She says, “Bihar is ranked the lowest in India’s SDG Index 2019 for India. Hygienic and comfortable menstruation is a basic human right and sustainable development cannot be ensured if menstruators are deprived of their basic rights.” Project अल्हड़ (Alharh) aims to create a robust sensitised community in Bhagalpur to collectively spread awareness, break the taboo, debunk myths and initiate fearless conversations around menstruation. The campaign aims to reach at least 6000 adolescent girls from government and private schools in Baghalpur district in 2020.

Read more about the campaign here.

A psychologist and co-founder of a mental health NGO called Customize Cognition, Ritika forayed into the space of menstrual health and hygiene, sexual and reproductive healthcare and rights and gender equality as an MHM Fellow with YKA. She says, “The experience of working on MHM/SRHR and gender equality has been an enriching and eye-opening experience. I have learned what’s beneath the surface of the issue, be it awareness, lack of resources or disregard for trans men, who also menstruate.”

The Transmen-ses campaign aims to tackle the issue of silence and disregard for trans men’s menstruation needs, by mobilising gender sensitive health professionals and gender neutral restrooms in Lucknow.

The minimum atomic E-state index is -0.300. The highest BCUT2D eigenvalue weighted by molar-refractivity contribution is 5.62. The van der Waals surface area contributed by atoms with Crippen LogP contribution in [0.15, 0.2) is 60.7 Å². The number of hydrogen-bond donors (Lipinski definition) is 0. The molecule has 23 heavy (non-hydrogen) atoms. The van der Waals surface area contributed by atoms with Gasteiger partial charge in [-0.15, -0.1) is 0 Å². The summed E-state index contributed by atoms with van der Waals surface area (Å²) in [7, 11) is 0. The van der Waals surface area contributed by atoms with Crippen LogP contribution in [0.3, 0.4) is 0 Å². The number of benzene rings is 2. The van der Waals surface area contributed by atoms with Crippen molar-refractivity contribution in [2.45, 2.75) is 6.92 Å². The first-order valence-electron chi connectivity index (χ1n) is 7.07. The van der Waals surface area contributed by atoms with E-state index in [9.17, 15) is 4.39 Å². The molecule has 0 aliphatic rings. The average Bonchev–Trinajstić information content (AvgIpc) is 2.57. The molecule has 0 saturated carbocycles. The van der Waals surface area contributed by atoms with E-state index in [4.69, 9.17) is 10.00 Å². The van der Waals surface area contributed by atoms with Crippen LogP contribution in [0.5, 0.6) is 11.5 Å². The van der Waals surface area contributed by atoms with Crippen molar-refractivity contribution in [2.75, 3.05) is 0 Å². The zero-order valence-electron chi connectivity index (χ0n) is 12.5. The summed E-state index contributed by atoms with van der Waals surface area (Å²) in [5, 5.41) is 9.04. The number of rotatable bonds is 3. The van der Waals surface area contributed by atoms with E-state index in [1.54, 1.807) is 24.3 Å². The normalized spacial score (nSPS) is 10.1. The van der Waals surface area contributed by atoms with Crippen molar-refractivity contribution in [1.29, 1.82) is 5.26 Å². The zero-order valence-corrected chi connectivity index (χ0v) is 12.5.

Read more about the campaign here.

A Computer Science engineer by education, Nitisha started her career in the corporate sector, before realising she wanted to work in the development and social justice space. Since then, she has worked with Teach For India and Care India and is from the founding batch of Indian School of Development Management (ISDM), a one of its kind organisation creating leaders for the development sector through its experiential learning post graduate program.

As a Youth Ki Awaaz Menstrual Health Fellow, Nitisha has started Let’s Talk Period, a campaign to mobilise young people to switch to sustainable period products. She says, “80 lakh women in Delhi use non-biodegradable sanitary products, generate 3000 tonnes of menstrual waste, that takes 500-800 years to decompose; which in turn contributes to the health issues of all menstruators, increased burden of waste management on the city and harmful living environment for all citizens.

Let’s Talk Period aims to change this by

Find out more about her campaign here.